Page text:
That would honestly be a lesson learned over a lifetime. I never became famous for my bird art but have sold more than a thousand paintings over the years. Some of them pop back into my life now and then, and I calmly critique those early works with the inner dialogue of a painter unafraid to be alone with his thoughts, or his endeavors.
That is the social distance that all of us consumed with the arts or writing tend to keep. It is the space between the praise and production that drives us to be our own best and worst critics. It involves quite a bit of interior dialogue and even time apart from all of humanity to find the truth. But nature is never the enemy. It is the type of social distancing that works for me. It always has. And it always will.
Christopher Cudworth is author of the book The Right Kind of Pride on Amazon.com
In 1976 as a sophomore at Luther College, I was enrolled in a Field Biology class taught by Dr. David Roslien, a professor whose course was a deep dive into every aspect of the natural world. I still have the lab journals richly recording our trips into the snows of January to capture voles and mice, and standing hip-deep in chill waters to study frogs in the ponds of northeast Iowa.
I did well in certain aspects of the coursework, but when it came to labs and genetics and such, I struggled. In true evolutionary fashion, Dr. Roslien saw that my aptitudes as a true biologist were limited. But he admired my artistic abilities as evidenced in a series of illustrations I did during our studies of frog species.
I don’t recall what motivated me to engage in this depth of depiction, but I can say that I was inspired by all the things we were studying. Part of our classwork involved capturing specimens of seven or eight different frog species. I got after it and found them all that spring. Then I set out to paint them in watercolor.
Working from photographs I found in some book about frogs, I painted furiously over a period of two nights. The results were some of the most detailed illustrations I’d yet done in life. I was nineteen years old. And obsessed with real-life depictions.
The spring peeper and gray treefrog illustrations were inspired by real-life encounters shining flashlights to find specimens on chill spring nights. We’d listened as well to the daytime calls of chorus frogs singing from flooded ditches. And toads whistling from dusk well into the night.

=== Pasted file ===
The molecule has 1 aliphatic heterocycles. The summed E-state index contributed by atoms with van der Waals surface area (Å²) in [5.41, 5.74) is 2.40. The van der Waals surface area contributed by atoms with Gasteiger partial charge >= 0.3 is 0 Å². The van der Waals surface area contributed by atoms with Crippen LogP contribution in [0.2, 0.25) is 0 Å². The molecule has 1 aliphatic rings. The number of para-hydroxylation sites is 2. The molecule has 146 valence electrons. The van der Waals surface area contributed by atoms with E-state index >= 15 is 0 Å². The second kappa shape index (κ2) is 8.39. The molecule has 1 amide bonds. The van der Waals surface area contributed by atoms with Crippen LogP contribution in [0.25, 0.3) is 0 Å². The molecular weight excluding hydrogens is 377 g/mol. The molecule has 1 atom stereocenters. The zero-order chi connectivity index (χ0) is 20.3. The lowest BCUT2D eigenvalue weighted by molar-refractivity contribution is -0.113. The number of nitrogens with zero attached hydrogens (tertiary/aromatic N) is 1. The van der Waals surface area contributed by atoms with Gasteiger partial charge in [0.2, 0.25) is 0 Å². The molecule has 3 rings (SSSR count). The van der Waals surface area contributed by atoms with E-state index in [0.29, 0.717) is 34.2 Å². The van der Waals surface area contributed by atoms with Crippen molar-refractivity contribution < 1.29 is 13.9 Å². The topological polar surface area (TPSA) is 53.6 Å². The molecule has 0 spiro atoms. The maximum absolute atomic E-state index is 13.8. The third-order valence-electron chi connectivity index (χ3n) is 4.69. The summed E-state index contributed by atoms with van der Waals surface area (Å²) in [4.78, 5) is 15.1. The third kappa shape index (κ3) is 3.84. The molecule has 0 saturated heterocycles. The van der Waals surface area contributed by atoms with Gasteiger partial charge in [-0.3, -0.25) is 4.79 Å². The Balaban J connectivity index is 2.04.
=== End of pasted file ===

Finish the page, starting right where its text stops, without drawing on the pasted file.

But midway through the course, Dr. Roslien pulled me aside to let me know the truth about my future as a biologist. “I’ve not sure you’re a pure scientist,” I recall him sharing with me. “But you finish those six frog drawings and stuff those birds in that artsy way you do, and we’ll give you a B. But I’ve already talked to the Art Department. They’re eager to have you over there.”
And that’s how it transpired that I became an Art Major with a minor in English. I didn’t give up wildlife art. In fact I sold hundreds of paintings over the years. While I didn’t become world-famous during the peak of the wildlife art boom in the late 70s and through the 80s, I did get chosen for some world-class shows at the Brookfield Zoological Society and other venues.
It was a competitive scene for sure. Many wildlife artists depended on photos to create original works. Some copied them outright, even projecting images on the canvas to copy the exact details.
Recently I got to see the frog drawings I’d done all those years ago. They’d existed mostly in my mind for the last 40+ years. I knew that I’d done an exceptional job on detail back then. I took great pride in doing so, working on the craft of “getting things right.” That’s always a good thing.
But my real pleasure comes in knowing that my professor lovingly framed and preserved those drawings as kept them as a symbol of his teaching and influence on a young man hoping to find his way in the world.
So while I’m not famous as an artist in terms of wealth or following, it has been a great journey nonetheless. And seeing those paintings from long ago offers inspiration for a new day.